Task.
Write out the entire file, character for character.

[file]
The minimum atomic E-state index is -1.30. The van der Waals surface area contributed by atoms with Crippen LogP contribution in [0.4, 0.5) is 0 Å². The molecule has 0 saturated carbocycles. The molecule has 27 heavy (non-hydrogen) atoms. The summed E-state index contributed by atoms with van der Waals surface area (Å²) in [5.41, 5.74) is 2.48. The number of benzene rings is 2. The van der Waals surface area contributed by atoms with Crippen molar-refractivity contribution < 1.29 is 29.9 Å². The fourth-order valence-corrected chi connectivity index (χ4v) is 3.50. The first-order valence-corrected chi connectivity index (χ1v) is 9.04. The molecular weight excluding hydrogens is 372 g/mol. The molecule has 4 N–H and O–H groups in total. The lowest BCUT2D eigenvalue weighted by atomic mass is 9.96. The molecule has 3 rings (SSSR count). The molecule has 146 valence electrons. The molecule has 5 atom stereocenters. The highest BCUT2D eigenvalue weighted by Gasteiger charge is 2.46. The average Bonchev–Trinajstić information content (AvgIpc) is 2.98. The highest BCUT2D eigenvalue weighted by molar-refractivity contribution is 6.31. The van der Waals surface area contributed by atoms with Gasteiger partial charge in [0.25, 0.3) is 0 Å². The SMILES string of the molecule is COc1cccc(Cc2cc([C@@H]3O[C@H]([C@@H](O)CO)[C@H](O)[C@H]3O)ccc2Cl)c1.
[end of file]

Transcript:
The minimum atomic E-state index is -1.30. The van der Waals surface area contributed by atoms with Crippen LogP contribution in [0.4, 0.5) is 0 Å². The molecule has 0 saturated carbocycles. The molecule has 27 heavy (non-hydrogen) atoms. The summed E-state index contributed by atoms with van der Waals surface area (Å²) in [5.41, 5.74) is 2.48. The number of benzene rings is 2. The van der Waals surface area contributed by atoms with Crippen molar-refractivity contribution < 1.29 is 29.9 Å². The fourth-order valence-corrected chi connectivity index (χ4v) is 3.50. The first-order valence-corrected chi connectivity index (χ1v) is 9.04. The molecular weight excluding hydrogens is 372 g/mol. The molecule has 4 N–H and O–H groups in total. The lowest BCUT2D eigenvalue weighted by atomic mass is 9.96. The molecule has 3 rings (SSSR count). The molecule has 146 valence electrons. The molecule has 5 atom stereocenters. The highest BCUT2D eigenvalue weighted by Gasteiger charge is 2.46. The average Bonchev–Trinajstić information content (AvgIpc) is 2.98. The highest BCUT2D eigenvalue weighted by molar-refractivity contribution is 6.31. The van der Waals surface area contributed by atoms with Gasteiger partial charge in [0.25, 0.3) is 0 Å². The SMILES string of the molecule is COc1cccc(Cc2cc([C@@H]3O[C@H]([C@@H](O)CO)[C@H](O)[C@H]3O)ccc2Cl)c1.